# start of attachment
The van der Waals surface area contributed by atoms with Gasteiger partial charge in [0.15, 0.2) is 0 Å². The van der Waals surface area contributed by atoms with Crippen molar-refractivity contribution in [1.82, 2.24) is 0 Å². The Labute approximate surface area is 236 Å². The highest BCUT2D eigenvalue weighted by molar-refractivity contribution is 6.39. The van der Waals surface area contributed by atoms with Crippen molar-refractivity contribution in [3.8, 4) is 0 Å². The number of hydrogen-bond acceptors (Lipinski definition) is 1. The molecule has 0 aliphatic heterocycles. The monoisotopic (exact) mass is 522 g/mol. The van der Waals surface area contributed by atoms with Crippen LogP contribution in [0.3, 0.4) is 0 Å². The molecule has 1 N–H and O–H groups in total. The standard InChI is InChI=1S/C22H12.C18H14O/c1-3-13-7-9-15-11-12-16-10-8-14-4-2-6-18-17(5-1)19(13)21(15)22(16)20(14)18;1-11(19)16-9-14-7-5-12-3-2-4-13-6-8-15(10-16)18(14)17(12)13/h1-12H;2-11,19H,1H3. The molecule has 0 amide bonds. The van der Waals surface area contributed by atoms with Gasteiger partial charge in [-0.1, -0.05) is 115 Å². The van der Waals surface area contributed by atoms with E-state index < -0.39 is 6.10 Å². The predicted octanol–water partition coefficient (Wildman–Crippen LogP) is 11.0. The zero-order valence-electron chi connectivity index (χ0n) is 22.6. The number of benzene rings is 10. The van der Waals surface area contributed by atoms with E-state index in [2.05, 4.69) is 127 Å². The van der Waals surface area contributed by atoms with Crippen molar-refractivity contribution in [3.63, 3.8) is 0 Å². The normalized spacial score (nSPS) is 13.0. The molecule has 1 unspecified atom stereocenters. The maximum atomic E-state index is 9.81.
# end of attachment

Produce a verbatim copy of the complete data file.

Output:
The van der Waals surface area contributed by atoms with Gasteiger partial charge in [0.15, 0.2) is 0 Å². The van der Waals surface area contributed by atoms with Crippen molar-refractivity contribution in [1.82, 2.24) is 0 Å². The Labute approximate surface area is 236 Å². The highest BCUT2D eigenvalue weighted by molar-refractivity contribution is 6.39. The van der Waals surface area contributed by atoms with Crippen molar-refractivity contribution in [3.8, 4) is 0 Å². The number of hydrogen-bond acceptors (Lipinski definition) is 1. The molecule has 0 aliphatic heterocycles. The monoisotopic (exact) mass is 522 g/mol. The van der Waals surface area contributed by atoms with Crippen LogP contribution in [0.3, 0.4) is 0 Å². The molecule has 1 N–H and O–H groups in total. The standard InChI is InChI=1S/C22H12.C18H14O/c1-3-13-7-9-15-11-12-16-10-8-14-4-2-6-18-17(5-1)19(13)21(15)22(16)20(14)18;1-11(19)16-9-14-7-5-12-3-2-4-13-6-8-15(10-16)18(14)17(12)13/h1-12H;2-11,19H,1H3. The molecule has 0 amide bonds. The van der Waals surface area contributed by atoms with Gasteiger partial charge in [-0.1, -0.05) is 115 Å². The van der Waals surface area contributed by atoms with E-state index < -0.39 is 6.10 Å². The predicted octanol–water partition coefficient (Wildman–Crippen LogP) is 11.0. The zero-order valence-electron chi connectivity index (χ0n) is 22.6. The number of benzene rings is 10. The van der Waals surface area contributed by atoms with E-state index in [2.05, 4.69) is 127 Å². The van der Waals surface area contributed by atoms with Crippen molar-refractivity contribution in [3.63, 3.8) is 0 Å². The normalized spacial score (nSPS) is 13.0. The molecule has 1 unspecified atom stereocenters. The maximum atomic E-state index is 9.81.